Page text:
It remains one of the oldest and most respected Latin instrument makers in the world.
The legend of Gon Bops began in 1954 in California when Mexican-American Mariano Bobadilla (born in Guadalajara), who would become one of the most respected conga makers in the percussion industry, began designing and building conga and bongo drums.
Bobadilla, a band instrument repairman and professional trumpet player, launched Gon Bops in his father’s old wooden garage in a downtown Los Angeles neighborhood.
He chose the name Gon Bops because “Gon” was one of the colloquial expressions of the time, like “everything goes, man,” and “Bops” because his friends nicknamed him Bob, which sounded like “Bop” in the Latin dialect.
Although Bobadilla’s drums remained true to the classic Cuban form, he was a true innovator in the development of drum hardware. He designed the first teardrop-shaped crown with rounded rims, developed to protect the hands of the musicians, a concept that is now universally accepted.
He also gave birth to the first tunable hardware for congas and bongos in the United States. After seeing how Cuban congueros heated the drums in their kitchens before performing, Bobadilla decided there had to be a simpler and more reliable method for tuning these instruments.
Other innovations of the young company included taroles (wooden timbales), the first pre-assembled replacement heads for congas, chromatic tuned cowbells, and numerous stands, adapters and other accessories.
Gon Bops was very successful in its early days. The instruments were in great demand by the top musicians of the time – giants such as Alex Acuña, Mongo Santamaría, Francisco Aguabella, Armando Peraza, Poncho Sánchez, José Hernández and Rich Barrientos, all of whom contributed invaluable R&D input. Gon Bops quickly became the undisputed leader in Latin percussion instruments and remained so throughout the 50s, 60s and 70s.
Mariano remained deeply committed to a hands-on role in production and retained complete control of the design and manufacture of all his products. As a result, Gon Bops instruments were mainstays on the world’s biggest stages, including the massive Woodstock festival in 1969.
However, the winds of change swept through the American percussion industry. By the time the 1980s arrived, all the major U.S. percussion manufacturers had moved overseas to manufacture their instruments. Cheap Asian labor costs meant higher profits.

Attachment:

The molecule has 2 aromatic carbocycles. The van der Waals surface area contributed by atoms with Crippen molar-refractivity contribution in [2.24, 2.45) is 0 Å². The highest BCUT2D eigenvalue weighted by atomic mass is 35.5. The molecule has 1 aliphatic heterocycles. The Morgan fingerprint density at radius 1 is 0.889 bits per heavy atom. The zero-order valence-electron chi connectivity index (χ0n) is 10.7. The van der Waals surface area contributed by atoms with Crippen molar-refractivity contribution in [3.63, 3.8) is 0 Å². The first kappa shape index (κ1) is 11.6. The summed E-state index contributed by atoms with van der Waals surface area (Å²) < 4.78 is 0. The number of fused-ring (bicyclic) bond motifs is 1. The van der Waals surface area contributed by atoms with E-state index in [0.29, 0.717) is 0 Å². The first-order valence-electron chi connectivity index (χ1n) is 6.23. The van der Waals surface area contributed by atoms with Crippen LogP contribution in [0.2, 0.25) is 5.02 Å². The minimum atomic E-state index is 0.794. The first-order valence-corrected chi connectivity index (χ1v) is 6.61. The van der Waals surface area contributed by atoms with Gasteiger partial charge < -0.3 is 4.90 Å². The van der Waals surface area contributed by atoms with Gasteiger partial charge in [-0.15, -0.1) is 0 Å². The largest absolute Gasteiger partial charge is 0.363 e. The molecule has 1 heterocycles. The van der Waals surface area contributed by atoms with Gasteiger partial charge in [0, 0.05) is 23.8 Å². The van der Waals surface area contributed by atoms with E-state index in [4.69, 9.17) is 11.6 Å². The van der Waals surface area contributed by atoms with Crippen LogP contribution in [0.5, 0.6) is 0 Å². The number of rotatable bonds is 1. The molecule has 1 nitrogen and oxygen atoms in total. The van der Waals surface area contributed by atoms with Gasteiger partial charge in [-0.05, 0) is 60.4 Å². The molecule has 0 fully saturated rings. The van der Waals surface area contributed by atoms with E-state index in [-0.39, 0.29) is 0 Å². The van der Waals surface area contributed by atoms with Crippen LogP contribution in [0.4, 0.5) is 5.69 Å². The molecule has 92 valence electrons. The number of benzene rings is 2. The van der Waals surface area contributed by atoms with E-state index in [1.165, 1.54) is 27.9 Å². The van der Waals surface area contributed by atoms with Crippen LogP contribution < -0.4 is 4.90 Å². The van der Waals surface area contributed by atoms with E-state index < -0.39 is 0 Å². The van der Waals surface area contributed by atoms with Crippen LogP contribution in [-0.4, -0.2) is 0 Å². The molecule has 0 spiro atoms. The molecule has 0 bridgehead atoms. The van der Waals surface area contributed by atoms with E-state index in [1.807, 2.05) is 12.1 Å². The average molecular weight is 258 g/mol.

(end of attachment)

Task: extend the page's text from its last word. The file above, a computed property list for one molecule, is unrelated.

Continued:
But as manufacturing costs declined, so did quality, and for that reason Bobadilla refused to move its production out of the United States. As a result, Gon Bops began to struggle financially. Unable to compete with its larger competitors, Bobadilla had no choice but to close the doors of his beloved company.
Fortunately, that was not to be the end of the Gon Bops brand. In 2001, Don Lombardi of U.S. drum manufacturer DW bought the company along with all its patents and trademarks.
Lombardi had met Bobadilla in 1978, when he used Gon Bops’ Timbale shells to build DW’s brass snares, and had subsequently continued to seek Bobadilla’s R&D advice. It was a great fit, and it was no coincidence that the quality of DW’s drums and hardware continued to grow after the Gon Bops acquisition.
To manage his newly acquired Gon Bops brand, Lombardi hired the best drum craftsmen in the United States. He even purchased San Francisco-based Sol Percussion to recruit its founder, drum builder Akbar Moghaddam, to the Gon Bops cause.
Moghaddam brought with him fellow drummer Octavio Ruiz, and Lombardi teamed them up with Alejandro Perez, a drum builder who had worked with Mariano Bobadilla at the original Gon Bops factory.
In 2010, cymbal manufacturer SABIAN Inc. announced that it had purchased the inventory, intellectual property, patents and manufacturing equipment of Gon Bops from DW.
The deep commitment to innovation that SABIAN applied to its own instruments had inspired founder Robert Zildjian and his son, SABIAN president Andy Zildjian, to seek out like-minded instrument companies available for acquisition. And it just so happened that Lombardi had begun looking for a buyer for Gon Bops.
“We are excited to begin this new chapter in the history of SABIAN and Gon Bops,” Andy Zildjian notes. “Gon Bops instruments are a perfect blend of vintage craftsmanship and innovative thinking. Since its founding in 1954, the company has pioneered several features and enhancements that have forever changed Latin instruments.
We are excited to not only expand distribution, but also to continue to focus on innovative designs that represent clear improvements to meet the needs of musicians.
The pursuit of the best sound is what our craftsmen work for every day. We know that the fit is perfect, above all, because sound matters.”
Today, Gon Bops remains one of the oldest and most respected Latin instrument makers in the world.
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